Growing the Food Industry in PEI

Prince Edward Island’s fast-developing food technology cluster has an opportunity to turn small-scale, artisan businesses into tourism for the province.

Text by Lindsay Grummett


Prince Edward Island’s fast-developing food technology cluster has an opportunity to turn small-scale, artisan businesses into tourism for the province.

With its striking red soil and country charm, PEI is a favourite vacation spot for tourists who are looking for a little R&R. More recently, however, it’s become known for its growing high-end food industry. In 2012, one of the world’s top restaurant review websites, Zagat, ranked PEI among the top ‘foodie’ getaways in the world and described the province as a ‘shellfish junkie’s dream.’

The shellfish business, which is dominated by blue mussels, is only part of PEI’s robust food industry which includes a healthy agriculture industry and a developing selection of artisan options. “We have a small jurisdiction which makes it easier to get things done,” says Jim Smith, the executive director of Charlottetown-based BIO|FOOD|TECH. “Connections are easier to make and there’s a lot of government support.”

John Rowe, the president and founder of Island Abbey Foods Ltd., agrees. He says the biggest benefit to provincial food companies is the access to resources and organizations such as the National Research Council, the PEI BioAlliance and BIO|FOOD|TECH. “These types of resources do not exist in very many places and are harder to attain in other areas. They provide continued support and great access to key decision makers,” he says.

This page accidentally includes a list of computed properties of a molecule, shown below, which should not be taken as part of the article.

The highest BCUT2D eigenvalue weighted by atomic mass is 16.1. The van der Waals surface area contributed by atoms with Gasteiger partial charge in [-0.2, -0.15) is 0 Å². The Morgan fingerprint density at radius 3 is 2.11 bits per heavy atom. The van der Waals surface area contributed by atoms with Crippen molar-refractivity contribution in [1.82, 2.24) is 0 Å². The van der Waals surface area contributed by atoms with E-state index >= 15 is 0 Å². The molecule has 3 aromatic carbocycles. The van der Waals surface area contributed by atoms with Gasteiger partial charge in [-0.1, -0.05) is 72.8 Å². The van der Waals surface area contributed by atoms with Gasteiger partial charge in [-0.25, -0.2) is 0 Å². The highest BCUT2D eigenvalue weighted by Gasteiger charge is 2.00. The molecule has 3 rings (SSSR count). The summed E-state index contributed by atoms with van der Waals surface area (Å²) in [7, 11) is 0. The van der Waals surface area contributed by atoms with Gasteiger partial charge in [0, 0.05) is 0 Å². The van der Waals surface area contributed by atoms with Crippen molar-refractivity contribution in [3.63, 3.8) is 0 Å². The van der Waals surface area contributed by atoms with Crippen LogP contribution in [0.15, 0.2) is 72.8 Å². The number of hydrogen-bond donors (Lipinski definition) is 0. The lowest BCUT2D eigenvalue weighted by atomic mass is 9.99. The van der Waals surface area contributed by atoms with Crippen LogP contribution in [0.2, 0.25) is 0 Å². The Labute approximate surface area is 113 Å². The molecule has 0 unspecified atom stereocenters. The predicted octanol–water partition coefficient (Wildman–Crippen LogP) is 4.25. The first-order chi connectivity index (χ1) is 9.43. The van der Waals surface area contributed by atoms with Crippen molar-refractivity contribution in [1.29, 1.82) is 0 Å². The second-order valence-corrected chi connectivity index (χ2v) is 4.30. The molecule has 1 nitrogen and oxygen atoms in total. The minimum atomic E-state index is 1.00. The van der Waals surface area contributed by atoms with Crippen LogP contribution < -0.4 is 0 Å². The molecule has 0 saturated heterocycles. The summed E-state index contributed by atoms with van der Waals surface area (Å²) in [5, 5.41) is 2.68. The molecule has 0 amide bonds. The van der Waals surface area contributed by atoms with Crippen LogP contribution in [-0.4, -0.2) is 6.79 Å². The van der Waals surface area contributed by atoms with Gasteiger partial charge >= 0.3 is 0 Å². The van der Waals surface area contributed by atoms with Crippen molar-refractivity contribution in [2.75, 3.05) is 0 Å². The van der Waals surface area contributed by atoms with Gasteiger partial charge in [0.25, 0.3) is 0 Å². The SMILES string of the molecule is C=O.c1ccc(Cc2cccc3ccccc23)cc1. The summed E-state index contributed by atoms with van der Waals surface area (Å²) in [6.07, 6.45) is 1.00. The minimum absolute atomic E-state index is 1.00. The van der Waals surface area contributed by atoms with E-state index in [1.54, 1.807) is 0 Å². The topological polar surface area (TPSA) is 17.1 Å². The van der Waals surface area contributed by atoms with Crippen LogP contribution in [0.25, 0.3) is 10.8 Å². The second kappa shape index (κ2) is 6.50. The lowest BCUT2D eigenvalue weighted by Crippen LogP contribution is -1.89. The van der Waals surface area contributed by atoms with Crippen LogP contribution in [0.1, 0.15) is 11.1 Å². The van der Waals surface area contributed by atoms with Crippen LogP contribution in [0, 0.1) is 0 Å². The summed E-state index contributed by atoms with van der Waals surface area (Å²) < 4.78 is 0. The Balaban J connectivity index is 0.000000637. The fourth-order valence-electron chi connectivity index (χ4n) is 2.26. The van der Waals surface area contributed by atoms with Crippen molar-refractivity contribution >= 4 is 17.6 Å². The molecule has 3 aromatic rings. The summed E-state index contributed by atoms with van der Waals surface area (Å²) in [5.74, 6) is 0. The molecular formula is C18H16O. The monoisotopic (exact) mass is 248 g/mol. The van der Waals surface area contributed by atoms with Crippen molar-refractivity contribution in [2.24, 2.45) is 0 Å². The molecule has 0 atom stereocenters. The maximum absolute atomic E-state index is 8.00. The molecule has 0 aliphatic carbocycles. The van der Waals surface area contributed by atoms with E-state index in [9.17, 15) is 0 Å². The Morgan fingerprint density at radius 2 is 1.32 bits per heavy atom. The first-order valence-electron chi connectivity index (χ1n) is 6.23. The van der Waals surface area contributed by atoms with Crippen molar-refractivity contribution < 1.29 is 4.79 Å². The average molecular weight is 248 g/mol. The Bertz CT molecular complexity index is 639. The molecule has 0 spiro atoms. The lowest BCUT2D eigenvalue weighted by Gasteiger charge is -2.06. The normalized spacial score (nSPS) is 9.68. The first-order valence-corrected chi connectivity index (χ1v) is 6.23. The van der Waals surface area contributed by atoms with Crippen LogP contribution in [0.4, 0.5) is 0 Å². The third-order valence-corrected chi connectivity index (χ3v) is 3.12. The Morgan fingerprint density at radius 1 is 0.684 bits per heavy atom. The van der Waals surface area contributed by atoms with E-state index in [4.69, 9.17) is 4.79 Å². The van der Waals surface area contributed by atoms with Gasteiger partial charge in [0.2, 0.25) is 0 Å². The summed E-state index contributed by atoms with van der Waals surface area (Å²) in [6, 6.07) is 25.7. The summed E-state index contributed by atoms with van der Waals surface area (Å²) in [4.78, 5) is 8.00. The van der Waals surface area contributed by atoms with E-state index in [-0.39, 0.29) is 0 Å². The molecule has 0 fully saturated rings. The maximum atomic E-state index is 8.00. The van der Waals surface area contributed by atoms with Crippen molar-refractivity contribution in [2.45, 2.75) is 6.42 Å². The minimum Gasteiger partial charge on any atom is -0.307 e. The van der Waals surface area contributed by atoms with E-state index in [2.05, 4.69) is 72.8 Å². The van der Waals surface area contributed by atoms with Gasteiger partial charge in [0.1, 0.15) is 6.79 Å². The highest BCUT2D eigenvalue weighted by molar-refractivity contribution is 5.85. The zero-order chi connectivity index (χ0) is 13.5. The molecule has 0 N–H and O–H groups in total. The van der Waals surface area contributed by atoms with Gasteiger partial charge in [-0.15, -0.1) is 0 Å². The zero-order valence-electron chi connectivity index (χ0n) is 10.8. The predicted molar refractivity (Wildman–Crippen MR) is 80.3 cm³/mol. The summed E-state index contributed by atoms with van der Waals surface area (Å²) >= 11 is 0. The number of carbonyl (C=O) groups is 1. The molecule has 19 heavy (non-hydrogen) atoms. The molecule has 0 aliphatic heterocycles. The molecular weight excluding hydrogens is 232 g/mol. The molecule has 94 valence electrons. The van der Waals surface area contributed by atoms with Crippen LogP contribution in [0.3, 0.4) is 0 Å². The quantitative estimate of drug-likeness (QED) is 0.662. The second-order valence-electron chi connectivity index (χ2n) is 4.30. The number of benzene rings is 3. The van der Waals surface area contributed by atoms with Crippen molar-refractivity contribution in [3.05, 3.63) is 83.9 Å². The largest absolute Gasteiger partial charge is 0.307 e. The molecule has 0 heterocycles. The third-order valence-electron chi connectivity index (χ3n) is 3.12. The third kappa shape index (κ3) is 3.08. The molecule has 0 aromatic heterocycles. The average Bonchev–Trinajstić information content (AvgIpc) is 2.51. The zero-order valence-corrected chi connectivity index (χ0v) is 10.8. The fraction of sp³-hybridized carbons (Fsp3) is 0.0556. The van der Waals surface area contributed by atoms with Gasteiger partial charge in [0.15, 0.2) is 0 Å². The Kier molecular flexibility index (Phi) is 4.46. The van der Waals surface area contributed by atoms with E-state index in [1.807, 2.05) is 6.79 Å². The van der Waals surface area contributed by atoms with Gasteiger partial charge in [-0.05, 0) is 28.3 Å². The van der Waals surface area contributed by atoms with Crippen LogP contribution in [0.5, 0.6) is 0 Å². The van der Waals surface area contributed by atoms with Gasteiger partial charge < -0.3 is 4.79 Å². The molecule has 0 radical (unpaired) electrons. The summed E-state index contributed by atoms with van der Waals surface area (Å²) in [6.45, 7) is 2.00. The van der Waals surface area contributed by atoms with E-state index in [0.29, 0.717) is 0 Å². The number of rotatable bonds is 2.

Apples are prepared in the BioFoodTech pilot plant.
Apples are prepared in the BioFoodTech pilot plant.

In last year’s Speech from the Throne, the province’s Lieutenant Governor announced that government will take a leadership role in the design and implementation of the province’s Food Innovation Strategy. The goal of this new strategy is to move from commodity-based products to niche market opportunities.

The new food plan will be headed by a collaboration of various government departments including Agriculture and Forestry, Fisheries, Aquaculture and Rural Development, Innovation and Advanced Learning, and Tourism and Culture. “They’re working to set things up so food tourism is enhanced,” says Smith.

Support for Small Companies
While the government’s Food Innovation Strategy gets underway, companies like BIO|FOOD|TECH are leading the effort to support small businesses. BIO|FOOD|TECH offers contract research, processing and analytical services to companies and entrepreneurs in both the food and bioprocessing sectors. The company has completed more than 1,000 innovation projects in the last 25 years and was presented the Food Innovation Award in 2012 by the Canadian Institute of Food Science and Technology.